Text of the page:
Chronic Pain and Fatigue – Maintaining Relationships

Photo (c) Megan S, October, 2012
Photo (c) Megan S, October, 2012

I’ve found since being ill I don’t get to see my friends as much as I like. And I’ve begun to realise if I don’t start taking a more proactive approach I’m going to lose touch with people that are important to me.

Over the past 7 months I’ve had to decline multiple invitations to events because I physically couldn’t make it at the time or location the event was being held. I attempted to make it clear in my declines that I would love to be there but just couldn’t do it.

Just recently it was brought to my attention that there has been some miscommunication and several of my friends thought I just didn’t want to spend time with them. Luckily this time round E stepped in and has explained in detail what I’m dealing with and what I can and can’t do. The next event (a Christmas catch up) has been organised for a time (early afternoon not late evening) and location (somewhere relaxed without too much background distraction) that works well for me and I’ve gladly accepted the invitation.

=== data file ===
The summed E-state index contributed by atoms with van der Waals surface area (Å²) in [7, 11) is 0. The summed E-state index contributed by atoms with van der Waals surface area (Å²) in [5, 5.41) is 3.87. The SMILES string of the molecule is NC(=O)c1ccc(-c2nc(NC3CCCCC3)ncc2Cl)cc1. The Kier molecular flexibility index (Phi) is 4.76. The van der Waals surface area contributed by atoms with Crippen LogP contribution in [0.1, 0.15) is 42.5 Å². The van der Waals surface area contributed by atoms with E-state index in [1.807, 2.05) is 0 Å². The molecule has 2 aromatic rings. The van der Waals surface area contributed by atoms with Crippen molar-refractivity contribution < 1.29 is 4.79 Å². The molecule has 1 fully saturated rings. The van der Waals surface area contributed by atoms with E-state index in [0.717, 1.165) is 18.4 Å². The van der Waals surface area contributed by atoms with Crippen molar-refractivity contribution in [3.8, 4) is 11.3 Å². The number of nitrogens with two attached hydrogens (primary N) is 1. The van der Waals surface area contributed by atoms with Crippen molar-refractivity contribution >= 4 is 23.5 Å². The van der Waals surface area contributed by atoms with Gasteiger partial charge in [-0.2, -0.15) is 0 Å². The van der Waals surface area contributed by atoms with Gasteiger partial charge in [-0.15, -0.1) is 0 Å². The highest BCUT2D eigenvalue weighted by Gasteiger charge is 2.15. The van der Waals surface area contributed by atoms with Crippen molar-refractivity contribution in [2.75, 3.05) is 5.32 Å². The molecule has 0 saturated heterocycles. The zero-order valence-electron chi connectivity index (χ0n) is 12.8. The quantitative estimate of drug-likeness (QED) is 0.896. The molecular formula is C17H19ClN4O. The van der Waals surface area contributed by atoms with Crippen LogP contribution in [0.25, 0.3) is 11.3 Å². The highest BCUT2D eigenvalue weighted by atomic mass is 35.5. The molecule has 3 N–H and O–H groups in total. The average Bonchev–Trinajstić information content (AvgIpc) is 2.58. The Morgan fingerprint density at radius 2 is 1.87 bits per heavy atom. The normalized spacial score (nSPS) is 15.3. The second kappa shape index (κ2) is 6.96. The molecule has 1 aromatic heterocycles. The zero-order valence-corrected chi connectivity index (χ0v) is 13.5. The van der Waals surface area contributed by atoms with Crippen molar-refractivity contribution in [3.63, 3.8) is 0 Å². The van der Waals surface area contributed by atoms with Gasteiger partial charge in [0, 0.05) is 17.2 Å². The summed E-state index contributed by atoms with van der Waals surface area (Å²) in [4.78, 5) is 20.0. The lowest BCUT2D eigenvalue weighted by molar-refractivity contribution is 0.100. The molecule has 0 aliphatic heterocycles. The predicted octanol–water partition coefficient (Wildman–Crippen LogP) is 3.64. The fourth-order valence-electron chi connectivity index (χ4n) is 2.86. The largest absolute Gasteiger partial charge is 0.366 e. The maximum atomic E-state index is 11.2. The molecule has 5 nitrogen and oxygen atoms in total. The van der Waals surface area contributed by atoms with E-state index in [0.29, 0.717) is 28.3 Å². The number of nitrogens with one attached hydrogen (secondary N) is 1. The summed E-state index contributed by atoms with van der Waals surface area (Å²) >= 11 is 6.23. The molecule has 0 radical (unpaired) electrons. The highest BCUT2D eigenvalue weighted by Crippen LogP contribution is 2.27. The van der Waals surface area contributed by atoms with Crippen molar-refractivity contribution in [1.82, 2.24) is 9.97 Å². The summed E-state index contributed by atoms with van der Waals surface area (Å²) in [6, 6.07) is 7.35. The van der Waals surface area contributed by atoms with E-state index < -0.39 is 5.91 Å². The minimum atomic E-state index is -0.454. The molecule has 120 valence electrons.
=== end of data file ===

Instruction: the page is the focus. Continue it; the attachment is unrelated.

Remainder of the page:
This situation has made me realise the precarious nature of our relationships with others when we suddenly fall with a chronic illness.

Obviously some ‘friendships’ will fall to the wayside but those that are important you do need to make an effort to maintain no matter what side of the relationship you’re on.

If you are the one who is chronically ill, you need to be very open with those who are important to you and clearly communicate your limitations and desires. You also need to make an effort to keep communication flowing regularly, even if it’s just a text message. This communication should be about topics other than your health unless you are asked.

Those who have friends who are chronically ill should listen carefully to their friends needs and try to accommodate them when making plans. They should also try to maintain communication, if their friend is to sick to respond they still appreciate the thought of an email or message. Finally they should only ask how their friend is if they really want to know.

Overall, maintaining relationships is about both parties being open and communicating clearly with each other.

This is something I’m still working on but I’m hoping to get better at it as I go on.

Thank you to all my friends who have listened and adjusted plans occasionally so that I can join in and feel part of the group still.

Have you had difficulties maintaining relationships?

What do you do to maintain relationships with those closest to you?